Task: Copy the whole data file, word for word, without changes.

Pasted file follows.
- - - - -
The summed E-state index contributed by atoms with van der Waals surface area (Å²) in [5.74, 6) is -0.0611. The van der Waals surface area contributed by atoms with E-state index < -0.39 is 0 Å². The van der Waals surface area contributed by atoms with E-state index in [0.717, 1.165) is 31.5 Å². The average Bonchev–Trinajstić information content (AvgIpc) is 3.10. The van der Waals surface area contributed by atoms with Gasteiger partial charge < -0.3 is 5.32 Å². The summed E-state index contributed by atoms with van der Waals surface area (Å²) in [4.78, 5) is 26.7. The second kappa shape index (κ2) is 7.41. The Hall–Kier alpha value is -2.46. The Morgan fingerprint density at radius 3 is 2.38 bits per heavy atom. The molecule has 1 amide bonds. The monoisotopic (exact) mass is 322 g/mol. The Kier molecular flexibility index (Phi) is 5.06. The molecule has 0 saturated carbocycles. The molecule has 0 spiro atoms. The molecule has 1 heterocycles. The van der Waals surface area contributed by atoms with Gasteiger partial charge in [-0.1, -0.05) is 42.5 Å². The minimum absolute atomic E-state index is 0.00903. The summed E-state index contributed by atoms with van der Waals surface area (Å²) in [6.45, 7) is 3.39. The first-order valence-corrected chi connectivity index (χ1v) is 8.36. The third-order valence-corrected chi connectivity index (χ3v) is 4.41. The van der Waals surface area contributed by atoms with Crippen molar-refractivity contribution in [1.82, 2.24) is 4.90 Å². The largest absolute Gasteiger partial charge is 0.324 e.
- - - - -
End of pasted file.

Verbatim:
The summed E-state index contributed by atoms with van der Waals surface area (Å²) in [5.74, 6) is -0.0611. The van der Waals surface area contributed by atoms with E-state index < -0.39 is 0 Å². The van der Waals surface area contributed by atoms with E-state index in [0.717, 1.165) is 31.5 Å². The average Bonchev–Trinajstić information content (AvgIpc) is 3.10. The van der Waals surface area contributed by atoms with Gasteiger partial charge < -0.3 is 5.32 Å². The summed E-state index contributed by atoms with van der Waals surface area (Å²) in [4.78, 5) is 26.7. The second kappa shape index (κ2) is 7.41. The Hall–Kier alpha value is -2.46. The Morgan fingerprint density at radius 3 is 2.38 bits per heavy atom. The molecule has 1 amide bonds. The monoisotopic (exact) mass is 322 g/mol. The Kier molecular flexibility index (Phi) is 5.06. The molecule has 0 saturated carbocycles. The molecule has 0 spiro atoms. The molecule has 1 heterocycles. The van der Waals surface area contributed by atoms with Gasteiger partial charge in [-0.1, -0.05) is 42.5 Å². The minimum absolute atomic E-state index is 0.00903. The summed E-state index contributed by atoms with van der Waals surface area (Å²) in [6.45, 7) is 3.39. The first-order valence-corrected chi connectivity index (χ1v) is 8.36. The third-order valence-corrected chi connectivity index (χ3v) is 4.41. The van der Waals surface area contributed by atoms with Crippen molar-refractivity contribution in [1.82, 2.24) is 4.90 Å². The largest absolute Gasteiger partial charge is 0.324 e.